Saturday, May 19, 2012

Not Again!

Is that a Split Leaf in your pants or are you just happy to see me?

The first of three pods on the Split Leaf Philodendron has burst open.  It is the weirdest plant in the garden.  The scent is very, tropically sweet.  I suppose that is an attractant.  After Mama Nature has done her thing, then this phallic symbol retreats into its hooded pod and starts producing some sort of fruit.

Don't know if I have the courage to sample the fruit.  Let me know if you've tried this and what you think.

10 comments:

mississippi artist said...

I have never seen thi, did not know they di his. Very interesting. And the ruit is supposed to be edible?

mississippi artist said...

I am so sorry, my keys seem to be sticking,hope you can read above pst!

Allison Preiss said...

Never heard of it! But it sure looks 'interesting'...

HelenB said...

Maybelline, the following was cut and pasted from the web:

"The fruit takes A LITTLE OVER A YEAR to mature. It swells into an aromatic fruit that looks a little like a green corn cob. It is said to taste like a combination of banana, pineapple and mango."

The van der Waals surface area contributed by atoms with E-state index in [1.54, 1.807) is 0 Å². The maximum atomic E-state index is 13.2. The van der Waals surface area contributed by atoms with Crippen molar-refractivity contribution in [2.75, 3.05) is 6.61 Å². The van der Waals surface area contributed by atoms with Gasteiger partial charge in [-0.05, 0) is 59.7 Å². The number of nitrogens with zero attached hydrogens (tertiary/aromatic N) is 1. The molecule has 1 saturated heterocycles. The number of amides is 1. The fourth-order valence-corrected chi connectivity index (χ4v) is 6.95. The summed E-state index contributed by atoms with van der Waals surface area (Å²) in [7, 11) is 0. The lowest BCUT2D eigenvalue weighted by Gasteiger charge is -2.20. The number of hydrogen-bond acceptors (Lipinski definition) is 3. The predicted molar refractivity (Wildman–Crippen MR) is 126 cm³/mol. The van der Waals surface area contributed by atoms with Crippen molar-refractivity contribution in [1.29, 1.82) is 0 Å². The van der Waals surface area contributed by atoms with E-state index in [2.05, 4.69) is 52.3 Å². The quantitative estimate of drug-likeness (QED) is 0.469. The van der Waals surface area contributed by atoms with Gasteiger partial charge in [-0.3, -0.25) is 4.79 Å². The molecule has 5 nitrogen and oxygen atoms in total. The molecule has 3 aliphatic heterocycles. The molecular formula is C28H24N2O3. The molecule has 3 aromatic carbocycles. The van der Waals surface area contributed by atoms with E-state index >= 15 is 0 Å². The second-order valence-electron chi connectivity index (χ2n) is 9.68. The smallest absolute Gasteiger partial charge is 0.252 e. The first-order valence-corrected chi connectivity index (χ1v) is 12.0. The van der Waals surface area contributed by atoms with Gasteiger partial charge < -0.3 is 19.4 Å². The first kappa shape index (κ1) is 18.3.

Since last year's flower didn't result in a ripe fruit this year, I can only guess that Bakersfield lacks the necessary pollinator or doesn't stay warm enough for the entire time it takes for growth and ripening,

dorothy said...

I had no idea that a philodendron would make flower or fruit, but then again I have never grown one. Very interesting!

DivaGardener said...

very titillating...I mean stimulating...I mean...I mean...interesting!!! LOL ;o)

daisy said...

Oh, MY!

Anonymous said...

Farmer MacGregor and I think you got your exotics mixed up with your erotics!!!! :)

Anonymous said...

Just did a bunch of research and found out it takes a year to ripen and tastes like a tropical fruit salad. Mine grows out in the open, next to the pool in FL, and has about 10 of these pods, but is only about 4" tall, leaning slightly this is our first spring here, and BOY, were we surprised at what we found in the garden!

Anonymous said...

To add to the last comment I made was the reason we noticed it. We have a spotlight on it and the other evening we were sitting on the pool deck. I looked up and noticed butterflies making shadows in the spot light, they were very interested in the "flower", and as it's early in the season seeing so many in one place was a pleasant surprise. I have some great photos, and am hoping to get some night shots with butterflies when the next one opens. What an interesting way to learn about a new (to us at least)plant!